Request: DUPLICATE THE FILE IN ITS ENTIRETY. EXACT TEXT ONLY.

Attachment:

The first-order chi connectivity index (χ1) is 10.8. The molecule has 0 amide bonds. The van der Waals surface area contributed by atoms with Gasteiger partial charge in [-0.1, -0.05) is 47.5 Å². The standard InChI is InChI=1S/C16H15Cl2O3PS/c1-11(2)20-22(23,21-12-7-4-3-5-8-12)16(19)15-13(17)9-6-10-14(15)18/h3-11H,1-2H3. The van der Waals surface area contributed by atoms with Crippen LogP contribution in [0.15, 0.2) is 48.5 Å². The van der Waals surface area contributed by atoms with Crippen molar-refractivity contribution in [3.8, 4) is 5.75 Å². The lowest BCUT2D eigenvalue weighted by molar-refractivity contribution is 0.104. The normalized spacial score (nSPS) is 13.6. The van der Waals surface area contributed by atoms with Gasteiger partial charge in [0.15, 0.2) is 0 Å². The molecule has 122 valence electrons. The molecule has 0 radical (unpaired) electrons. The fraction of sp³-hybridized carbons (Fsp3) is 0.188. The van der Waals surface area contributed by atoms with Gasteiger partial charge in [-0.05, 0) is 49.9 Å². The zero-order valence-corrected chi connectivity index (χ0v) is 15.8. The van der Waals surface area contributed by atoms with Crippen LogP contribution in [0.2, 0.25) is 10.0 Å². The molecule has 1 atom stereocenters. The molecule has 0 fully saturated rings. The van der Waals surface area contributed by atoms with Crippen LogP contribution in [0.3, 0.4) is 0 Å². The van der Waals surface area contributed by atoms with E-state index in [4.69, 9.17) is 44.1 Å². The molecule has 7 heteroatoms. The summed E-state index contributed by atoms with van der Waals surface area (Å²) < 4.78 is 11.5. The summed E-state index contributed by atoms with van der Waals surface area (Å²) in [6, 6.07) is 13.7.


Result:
The first-order chi connectivity index (χ1) is 10.8. The molecule has 0 amide bonds. The van der Waals surface area contributed by atoms with Gasteiger partial charge in [-0.1, -0.05) is 47.5 Å². The standard InChI is InChI=1S/C16H15Cl2O3PS/c1-11(2)20-22(23,21-12-7-4-3-5-8-12)16(19)15-13(17)9-6-10-14(15)18/h3-11H,1-2H3. The van der Waals surface area contributed by atoms with Crippen LogP contribution in [0.15, 0.2) is 48.5 Å². The van der Waals surface area contributed by atoms with Crippen molar-refractivity contribution in [3.8, 4) is 5.75 Å². The lowest BCUT2D eigenvalue weighted by molar-refractivity contribution is 0.104. The normalized spacial score (nSPS) is 13.6. The van der Waals surface area contributed by atoms with Gasteiger partial charge in [0.15, 0.2) is 0 Å². The molecule has 122 valence electrons. The molecule has 0 radical (unpaired) electrons. The fraction of sp³-hybridized carbons (Fsp3) is 0.188. The van der Waals surface area contributed by atoms with Gasteiger partial charge in [-0.05, 0) is 49.9 Å². The zero-order valence-corrected chi connectivity index (χ0v) is 15.8. The van der Waals surface area contributed by atoms with Crippen LogP contribution in [0.2, 0.25) is 10.0 Å². The molecule has 1 atom stereocenters. The molecule has 0 fully saturated rings. The van der Waals surface area contributed by atoms with Crippen LogP contribution in [0.3, 0.4) is 0 Å². The van der Waals surface area contributed by atoms with E-state index in [4.69, 9.17) is 44.1 Å². The molecule has 7 heteroatoms. The summed E-state index contributed by atoms with van der Waals surface area (Å²) < 4.78 is 11.5. The summed E-state index contributed by atoms with van der Waals surface area (Å²) in [6, 6.07) is 13.7.